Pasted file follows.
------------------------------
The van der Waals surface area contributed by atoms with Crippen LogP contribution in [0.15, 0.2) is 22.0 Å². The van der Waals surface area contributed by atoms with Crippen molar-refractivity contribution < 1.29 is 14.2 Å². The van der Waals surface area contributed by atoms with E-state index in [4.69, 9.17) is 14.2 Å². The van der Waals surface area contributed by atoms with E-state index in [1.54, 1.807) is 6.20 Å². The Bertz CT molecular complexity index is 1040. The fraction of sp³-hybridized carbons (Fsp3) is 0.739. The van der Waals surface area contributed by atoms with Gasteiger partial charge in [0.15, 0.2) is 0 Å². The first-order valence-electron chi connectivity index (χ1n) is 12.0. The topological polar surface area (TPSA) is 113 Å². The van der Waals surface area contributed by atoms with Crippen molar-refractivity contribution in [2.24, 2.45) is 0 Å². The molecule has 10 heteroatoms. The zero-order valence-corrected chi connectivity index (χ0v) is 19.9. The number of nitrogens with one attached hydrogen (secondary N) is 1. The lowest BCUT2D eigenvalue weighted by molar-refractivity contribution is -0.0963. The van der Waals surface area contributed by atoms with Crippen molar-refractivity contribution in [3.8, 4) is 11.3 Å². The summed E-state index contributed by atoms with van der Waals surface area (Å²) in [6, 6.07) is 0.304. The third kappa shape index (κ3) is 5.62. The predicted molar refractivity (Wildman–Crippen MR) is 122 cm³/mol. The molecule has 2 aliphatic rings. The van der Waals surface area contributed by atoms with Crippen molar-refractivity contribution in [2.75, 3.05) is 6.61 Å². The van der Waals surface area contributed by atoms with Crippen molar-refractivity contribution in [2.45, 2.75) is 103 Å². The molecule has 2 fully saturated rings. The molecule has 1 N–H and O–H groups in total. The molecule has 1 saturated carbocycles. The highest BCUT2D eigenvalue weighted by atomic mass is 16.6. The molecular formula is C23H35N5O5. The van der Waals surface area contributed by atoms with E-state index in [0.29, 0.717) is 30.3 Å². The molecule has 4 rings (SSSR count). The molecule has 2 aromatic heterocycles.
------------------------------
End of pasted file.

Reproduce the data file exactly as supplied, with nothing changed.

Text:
The van der Waals surface area contributed by atoms with Crippen LogP contribution in [0.15, 0.2) is 22.0 Å². The van der Waals surface area contributed by atoms with Crippen molar-refractivity contribution < 1.29 is 14.2 Å². The van der Waals surface area contributed by atoms with E-state index in [4.69, 9.17) is 14.2 Å². The van der Waals surface area contributed by atoms with E-state index in [1.54, 1.807) is 6.20 Å². The Bertz CT molecular complexity index is 1040. The fraction of sp³-hybridized carbons (Fsp3) is 0.739. The van der Waals surface area contributed by atoms with Gasteiger partial charge in [0.15, 0.2) is 0 Å². The first-order valence-electron chi connectivity index (χ1n) is 12.0. The topological polar surface area (TPSA) is 113 Å². The van der Waals surface area contributed by atoms with Crippen molar-refractivity contribution in [2.24, 2.45) is 0 Å². The molecule has 10 heteroatoms. The zero-order valence-corrected chi connectivity index (χ0v) is 19.9. The number of nitrogens with one attached hydrogen (secondary N) is 1. The lowest BCUT2D eigenvalue weighted by molar-refractivity contribution is -0.0963. The van der Waals surface area contributed by atoms with Crippen molar-refractivity contribution in [3.8, 4) is 11.3 Å². The summed E-state index contributed by atoms with van der Waals surface area (Å²) in [6, 6.07) is 0.304. The third kappa shape index (κ3) is 5.62. The predicted molar refractivity (Wildman–Crippen MR) is 122 cm³/mol. The molecule has 2 aliphatic rings. The van der Waals surface area contributed by atoms with Crippen molar-refractivity contribution in [2.75, 3.05) is 6.61 Å². The van der Waals surface area contributed by atoms with Crippen molar-refractivity contribution in [2.45, 2.75) is 103 Å². The molecule has 2 fully saturated rings. The molecule has 1 N–H and O–H groups in total. The molecule has 1 saturated carbocycles. The highest BCUT2D eigenvalue weighted by atomic mass is 16.6. The molecular formula is C23H35N5O5. The van der Waals surface area contributed by atoms with E-state index in [0.29, 0.717) is 30.3 Å². The molecule has 4 rings (SSSR count). The molecule has 2 aromatic heterocycles.